Fatima arrived to the United States with her two children from Togo, a country located in Northern Africa, soon after her husband was forced to flee and seek asylum in 2016. Her family resettled as refugees, working hard to rebuild their lives in the Beehive State. Fatima continues to be driven by the desire to ensure her family’s success in their new home.
Though she has faced the struggles of cultural and social integration, Fatima worked to be the best mother for her kids. Since coming to the U.S., Fatima worked to support her family: first as a seamstress, then as a Certified Nursing Assistant at Intermountain Medical Center, and her current work to obtain a nursing degree. In addition to these efforts, Fatima also graduated from the International Rescue Committee (IRC) in Salt Lake City’s Child Care Business program!
Alex Durfee, Childcare Business Specialist, oversees the childcare business program, a service funded by the federal Office of Refugee Resettlement (ORR) that provides technical assistance, resources, and training for refugees to open in-home childcare businesses within five years after their arrival. Since starting in her position last year, Alex has supported two cohorts of participants with a third launching on February 28.
“To me, the success in this program has been in their personal growth that I see with participants—the fact that I can see them go from 'I don’t know,' to 'I can do anything,' ” noted Alex.
The IRC's Childcare Business program enables refugees within the community, primarily women, who would like to pursue a childcare business to take a 14-week course resulting in their certification as daycare service providers. Throughout the course, they cover ten modules going over topics like self-advocacy, creating SMART goals, digital skills, financial literacy, and more! The program was originally launched as an effort to combat the lack of affordable and accessible childcare services nationwide while enabling refugees the opportunity to easily start their small businesses with little to no cost.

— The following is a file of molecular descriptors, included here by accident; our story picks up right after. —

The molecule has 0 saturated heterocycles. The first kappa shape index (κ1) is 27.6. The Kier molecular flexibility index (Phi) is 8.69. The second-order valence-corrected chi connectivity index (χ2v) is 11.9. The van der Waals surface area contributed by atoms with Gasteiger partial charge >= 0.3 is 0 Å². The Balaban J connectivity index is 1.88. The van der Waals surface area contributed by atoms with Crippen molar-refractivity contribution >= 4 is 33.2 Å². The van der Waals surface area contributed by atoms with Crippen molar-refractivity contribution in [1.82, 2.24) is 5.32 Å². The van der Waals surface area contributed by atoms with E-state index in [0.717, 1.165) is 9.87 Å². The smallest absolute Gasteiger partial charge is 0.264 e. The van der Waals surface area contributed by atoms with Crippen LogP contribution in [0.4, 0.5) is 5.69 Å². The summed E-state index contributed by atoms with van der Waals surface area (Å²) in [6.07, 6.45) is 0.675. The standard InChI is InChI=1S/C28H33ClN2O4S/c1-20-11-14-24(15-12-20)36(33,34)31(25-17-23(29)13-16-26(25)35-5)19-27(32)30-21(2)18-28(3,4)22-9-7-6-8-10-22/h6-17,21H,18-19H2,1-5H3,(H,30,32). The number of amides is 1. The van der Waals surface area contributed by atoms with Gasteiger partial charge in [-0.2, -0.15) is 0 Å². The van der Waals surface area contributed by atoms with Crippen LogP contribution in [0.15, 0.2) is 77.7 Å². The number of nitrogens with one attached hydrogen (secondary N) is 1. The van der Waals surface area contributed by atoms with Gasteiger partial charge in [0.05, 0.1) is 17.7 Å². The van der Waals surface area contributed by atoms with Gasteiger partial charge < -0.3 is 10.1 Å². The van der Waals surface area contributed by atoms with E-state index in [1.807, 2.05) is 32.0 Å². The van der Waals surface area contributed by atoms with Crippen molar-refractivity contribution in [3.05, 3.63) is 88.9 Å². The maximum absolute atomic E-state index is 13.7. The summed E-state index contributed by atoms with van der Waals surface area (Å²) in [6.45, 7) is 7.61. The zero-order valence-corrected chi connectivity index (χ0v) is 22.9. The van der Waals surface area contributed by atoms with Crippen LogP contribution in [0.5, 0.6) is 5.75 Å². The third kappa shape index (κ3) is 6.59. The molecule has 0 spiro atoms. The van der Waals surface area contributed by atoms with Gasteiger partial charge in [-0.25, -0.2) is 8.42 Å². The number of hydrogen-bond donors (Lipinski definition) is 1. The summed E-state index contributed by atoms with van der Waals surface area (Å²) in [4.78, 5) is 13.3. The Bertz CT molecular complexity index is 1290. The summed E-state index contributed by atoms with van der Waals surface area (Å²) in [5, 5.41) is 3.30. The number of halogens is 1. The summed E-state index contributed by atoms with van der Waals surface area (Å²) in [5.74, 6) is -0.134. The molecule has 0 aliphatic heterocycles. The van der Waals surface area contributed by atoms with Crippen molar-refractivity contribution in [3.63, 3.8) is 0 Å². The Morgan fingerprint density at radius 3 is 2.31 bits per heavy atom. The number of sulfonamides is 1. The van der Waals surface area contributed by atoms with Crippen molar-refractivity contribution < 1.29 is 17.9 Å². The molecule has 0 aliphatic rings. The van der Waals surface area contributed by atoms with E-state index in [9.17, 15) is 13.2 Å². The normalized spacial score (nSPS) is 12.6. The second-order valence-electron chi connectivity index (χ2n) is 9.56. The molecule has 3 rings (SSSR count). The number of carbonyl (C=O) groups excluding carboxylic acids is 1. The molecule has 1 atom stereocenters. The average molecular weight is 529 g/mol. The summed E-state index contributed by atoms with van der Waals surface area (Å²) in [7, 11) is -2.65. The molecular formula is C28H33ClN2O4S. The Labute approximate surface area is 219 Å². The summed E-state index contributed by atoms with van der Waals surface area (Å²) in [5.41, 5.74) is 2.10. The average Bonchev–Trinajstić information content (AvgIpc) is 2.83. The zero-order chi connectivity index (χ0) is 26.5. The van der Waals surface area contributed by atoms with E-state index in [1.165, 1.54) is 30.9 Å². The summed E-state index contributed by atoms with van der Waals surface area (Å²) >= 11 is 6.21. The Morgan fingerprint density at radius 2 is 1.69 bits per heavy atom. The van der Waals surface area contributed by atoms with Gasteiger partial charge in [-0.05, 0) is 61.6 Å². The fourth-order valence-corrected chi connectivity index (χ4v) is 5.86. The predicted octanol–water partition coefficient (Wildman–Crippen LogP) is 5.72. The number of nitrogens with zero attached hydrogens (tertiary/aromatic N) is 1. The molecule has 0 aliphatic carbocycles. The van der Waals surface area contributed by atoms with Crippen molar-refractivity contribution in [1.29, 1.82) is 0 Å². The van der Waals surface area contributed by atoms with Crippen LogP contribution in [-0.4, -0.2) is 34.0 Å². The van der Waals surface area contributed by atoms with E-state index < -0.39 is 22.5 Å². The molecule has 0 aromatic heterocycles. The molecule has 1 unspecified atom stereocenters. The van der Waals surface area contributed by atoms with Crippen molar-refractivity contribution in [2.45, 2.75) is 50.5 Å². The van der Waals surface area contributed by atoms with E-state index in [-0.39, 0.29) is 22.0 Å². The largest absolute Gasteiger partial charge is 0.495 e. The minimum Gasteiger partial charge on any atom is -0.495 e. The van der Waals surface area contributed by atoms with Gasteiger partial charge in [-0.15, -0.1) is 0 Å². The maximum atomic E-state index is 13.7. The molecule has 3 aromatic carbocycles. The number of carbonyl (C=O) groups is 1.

Fatima hopes to open her childcare business, Enfance Radieuse, meaning “light of children,” this spring, and it has been a long time coming. Fatima first began exploring the opportunity to open a small childcare business in 2020. Now in 2023, her hopes of business ownership in Utah are finally being realized.
Family motivates Fatima's efforts toward owning her own daycare business. Back in Togo, she would be a helping hand to families in the community who needed childcare. As a mother of two herself, she knows how important it is to want your kids to be safe and taken care of. Fatima’s hope for Enfance Radieuse is that the kids feel like they are at home when they come to her daycare.
Once participants of the IRC Childcare Business program graduate and are officially licensed, they receive a $3,000 stipend to purchase needed supplies and equipment, ensuring small businesses have the gear they need when their doors open for business. For Fatima’s business, she purchased an outdoor playground kit, a play kitchen, tables and chairs, nap beds, toys, books, and other needed items.
“It means so much that these women had something for themselves. Most of them have not done this before. I get to be a part of this process where I get to help them be brave,” said Alex, “There is so much good to be done in helping these women understand their value, and to this society.”
Over the last year, the IRC in Salt Lake City’s Child care Business program has helped 14 participants through the program—all working to launch their own in-home daycare service across Salt Lake County. You can learn more about these businesses and other small businesses opened with support from the IRC in Salt Lake City by visiting our Small Business Directory »